In the lead-up to the MLS Cup final (Sunday, 6 pm PT, ESPN, Galavision, TSN2) at the Home Depot Center, in Carson, Calif., MLSsoccer.com is breaking down the matchup. All week, we've been analyzing where both sides are most dangerous. Now it's time to see who's best at putting the ball in the back of the old onion bag.
With strikers full of guile and experience, MLS Cup 2011 could hinge on one predatory strike to settle the proceedings. One thing’s for certain: Both sides possess strikers who, on their day, can win games with a moment of magic.
LA have a vast array of attacking options at their disposal after another fine season in attack, finishing fifth in the MLS scoring charts with 48 goals. They have averaged two goals a game in the playoffs, yet only one of their six playoff goals has come courtesy of a striker. Robbie Keane’s swivel and low drive against Real Salt Lake in the Western Conference Championship proves the quality they have up top.
Yet for the majority of the run-in and the playoffs, the front two of Keane and Chad Barrett have acted as decoys, with their clever runs and movement opening up space for Landon Donovan and Mike Magee to surge into.
With target man Adam Cristman ready to cause havoc, if selected in place of the injured Barrett, the Galaxy have some very different options up top.
Barrett’s dislocated ankle, which has ruled him out of the final, could be a huge blow for the Galaxy. The bullish striker was having a career best season in points, with seven goals and five assists, and him missing MLS Cup could prove more of a problem than some may think.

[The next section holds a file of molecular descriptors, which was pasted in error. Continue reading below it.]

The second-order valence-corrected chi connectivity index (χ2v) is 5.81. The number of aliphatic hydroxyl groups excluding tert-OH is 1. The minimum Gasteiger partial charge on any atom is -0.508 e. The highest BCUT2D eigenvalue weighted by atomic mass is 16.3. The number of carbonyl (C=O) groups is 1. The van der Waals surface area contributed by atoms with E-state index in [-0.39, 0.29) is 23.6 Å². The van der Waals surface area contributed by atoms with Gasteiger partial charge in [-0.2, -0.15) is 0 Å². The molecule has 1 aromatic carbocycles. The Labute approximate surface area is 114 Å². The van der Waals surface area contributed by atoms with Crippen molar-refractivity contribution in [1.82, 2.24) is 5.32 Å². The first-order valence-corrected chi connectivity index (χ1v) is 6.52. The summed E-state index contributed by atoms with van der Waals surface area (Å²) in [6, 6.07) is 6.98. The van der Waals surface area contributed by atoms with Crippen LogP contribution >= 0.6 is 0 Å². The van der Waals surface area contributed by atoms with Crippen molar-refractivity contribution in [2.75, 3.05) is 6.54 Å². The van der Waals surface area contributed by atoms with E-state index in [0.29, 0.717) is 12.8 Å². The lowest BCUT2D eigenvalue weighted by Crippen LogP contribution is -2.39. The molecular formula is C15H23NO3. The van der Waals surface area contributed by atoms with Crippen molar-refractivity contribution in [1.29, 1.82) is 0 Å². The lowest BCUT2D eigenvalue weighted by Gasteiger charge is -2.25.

Yet LA do have the top scorer in British Isles international soccer history, with 53 goals, in Keane.
The Irish Designated Player has recovered from an adductor injury to come back in menacing form for the playoffs. Keane struck the inside of the post and looked razor-sharp against New York in the Western Conference Semifinals.
Against RSL, he again struck the post, before rifling a low shot home after twisting and turning his way past Salt Lake's Jámison Olave, to make it 3-1 and effectively seal LA’s passage through to MLS Cup 2011.
However, LA’s four listed forwards — Keane, Barrett, Cristman and Jack McBean — have scored just 11 of the teams 48 goals this season. The Galaxy will need a more clinical approach from their forwards against a fired up Dynamo side if they are to prevail.
Houston, like LA, have been reliant on other areas to get goals this year as 17 different players have scored for the Dynamo this season in MLS – which means they’ve had more individual goal scorers than any other MLS team in 2011.
However, no side have a top scorer with as few goals as Houston – Brian Ching with six – which points to the Dynamo's potential lack of attacking threat from their forwards. Undoubtedly they have a huge amount of experience with Ching, who has already won three MLS Cups, two back-to-back with Houston.
The 33-year-old Hawaiian struggled to find form throughout 2011, however the postseason has been a different story. Ching has been flying, leading the line superbly and creating chances and scoring goals. He slipped a perfect through ball to Calen Carr in the Eastern Conference Semifinal first leg against Philadelphia and then scored a header in the second leg.
Carr has also stepped up big in the playoffs, scoring that crucial goal away at PPL Park after recovering from a preseason concussion that kept him out until August.
The former Chicago Fire forward has added pace and a cutting edge to the Dynamo attack at just the right time of the season, starting seven of the last eight games, scoring twice. Honduran striker Carlo Costly can't be ignored either, as he showed his finishing ability with a late goal against SKC in the Eastern Conference Championship to seal the 2-0 win and the title.
With Barrett out injured, and LA relying heavily on their midfield for goals, Houston's threat from the experienced Ching and the lively duo of Carr and Costly is a big danger.
Edge: Houston Dynamo